Flexible solid wires 59 and 5| extend through the tubes 54 and 55 respectively, and project a substantial distance beyond the opposite ends of the tubes. The ends of the wires are formed with loops which are connected toY pinspassing through the links 28 and 29 to anchor the ends of the wires. The forwardly extending endsrof the wires 59 and 5I are connected to the pins 43 extending through the front links 28, whereas the rearwardly extending ends of the wires are connected to pins 62 extending through the rear links 29.

AlthoughA various types of tubes can be used, it has been found practical to utilize a thin-walled tube which can be readily bent. to the desired shape. A slight amount of clearance isA provided between the interior diameter of the tube and the exterior diameter ofthe wire to facilitate movement therebetween, and-in addition, lubrication may be inserted between the tube and wire during assembly. After the tube and wire assemblies have been assembled with theseat, the tubes may be fastened by wire clips or other suitable means to the frame or springs of the seat. to support the tubes and prevent interference with other objects.

and 29 at points intermediate ,the ends of the latter and above the pivotal connections 32 With the oor brackets 3l. Thus, during longitudinal A adjustment of the seat, the ends of the wires are also movable longitudinally, but to a morelimited extent and atA a slower rate than the movenient of the seat itself. This is necessarilytrue because of the longer effective lever arm upon which the Seat is pivotally mounted as compared to the shorter lever arm from the pivot pin 32 to the points of connection between AVthe wires and the links. As a result, differential movement is effected between the tubes and their respective wires. I

Analyzing the action ofthe sembly 4S alone during adjustmentof the seat, it will be seen that during forwardmovement of the drivers side of the seat (as shown at the right in Figure 3) the tube 54 of the assembly is placed in compression and is movable relative to the wire 59 to exert a vforward force uponV the arm 5I at the opposite side of the seat, resulting in an equal and simultaneous movement of that side of the seat. A't the same time the wire 59 within the tube 54 is placed under tension, and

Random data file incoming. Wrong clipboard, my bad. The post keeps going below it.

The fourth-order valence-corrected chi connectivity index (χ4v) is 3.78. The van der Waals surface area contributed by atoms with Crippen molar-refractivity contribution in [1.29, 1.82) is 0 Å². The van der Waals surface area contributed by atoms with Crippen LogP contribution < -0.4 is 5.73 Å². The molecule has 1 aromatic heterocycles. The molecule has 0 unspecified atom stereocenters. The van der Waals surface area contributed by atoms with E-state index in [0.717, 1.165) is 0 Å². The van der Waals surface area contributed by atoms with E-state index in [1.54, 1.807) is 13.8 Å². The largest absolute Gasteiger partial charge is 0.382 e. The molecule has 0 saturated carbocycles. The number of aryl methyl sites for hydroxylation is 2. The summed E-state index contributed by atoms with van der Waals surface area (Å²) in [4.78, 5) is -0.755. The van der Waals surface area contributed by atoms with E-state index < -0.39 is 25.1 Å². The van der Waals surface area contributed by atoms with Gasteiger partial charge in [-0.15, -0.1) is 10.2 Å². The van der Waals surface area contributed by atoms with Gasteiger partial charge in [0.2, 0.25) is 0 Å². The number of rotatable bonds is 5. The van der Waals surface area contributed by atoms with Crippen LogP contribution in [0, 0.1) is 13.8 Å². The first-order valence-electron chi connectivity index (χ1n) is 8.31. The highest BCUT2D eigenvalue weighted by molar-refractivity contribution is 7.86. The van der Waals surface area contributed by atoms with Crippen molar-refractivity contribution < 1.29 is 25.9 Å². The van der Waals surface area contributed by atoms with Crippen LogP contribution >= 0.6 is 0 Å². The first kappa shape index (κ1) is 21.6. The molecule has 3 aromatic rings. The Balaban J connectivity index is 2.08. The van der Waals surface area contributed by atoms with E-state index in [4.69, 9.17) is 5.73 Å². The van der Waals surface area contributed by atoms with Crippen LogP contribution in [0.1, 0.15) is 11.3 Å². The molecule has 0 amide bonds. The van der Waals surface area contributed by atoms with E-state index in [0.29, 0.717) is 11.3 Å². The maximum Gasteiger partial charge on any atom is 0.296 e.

the resulting relative movement between the wire and tube is effective to cause the opposite sidetube and wire as- A of the seat to move in unison with the drivers side without any lag or lost motion. During rear- Ward movement of thel drivers side of the seat, the tube 55 is placed under compression and the wire 6I in tension, and the relative movement between the two achieves simultaneous movement:

of both sides of the seat. It will be apparent that the tubes are superior in operation to flexible cables since the tubes are solid and have no lost motion to be taken up when placed in com-A pression, as in cables.

A11 important point to note is that the slots 53 in the brackets 36 on the seat provide for re1- ative vertical movement between the arms 5l and the seat during adjustment of the latter. With this arrangementthe pivot pins 43, 52 and 62 are automatically maintainedy in alignment,

even though they follow arcs of different radii during swinging movement of the seat aboutthe Assembly 0f the seat structure during produc-V tion is facilitated by the present construction,`

since the tube and wire assemblies can be pre-V assembled with the arms 5l, and the resulting subassembly installed in the seat structure as a unit simply by attaching the arms 5| to the brackets 36 by the pins 52. If, after assembly, any adjustment is necesary, this can readily be effected by loosening one or more pairs of the bolts 5l clamping the tubes to the arms 5I, and moving the tubes relative to the arms.

It will be understood that the invention is not to be limited to the exact construction shown and described, but that various changes and modifica tions may be made without departing from the spirit and scope of the invention,h as dened in the appended claims.

What i'sclaimed is: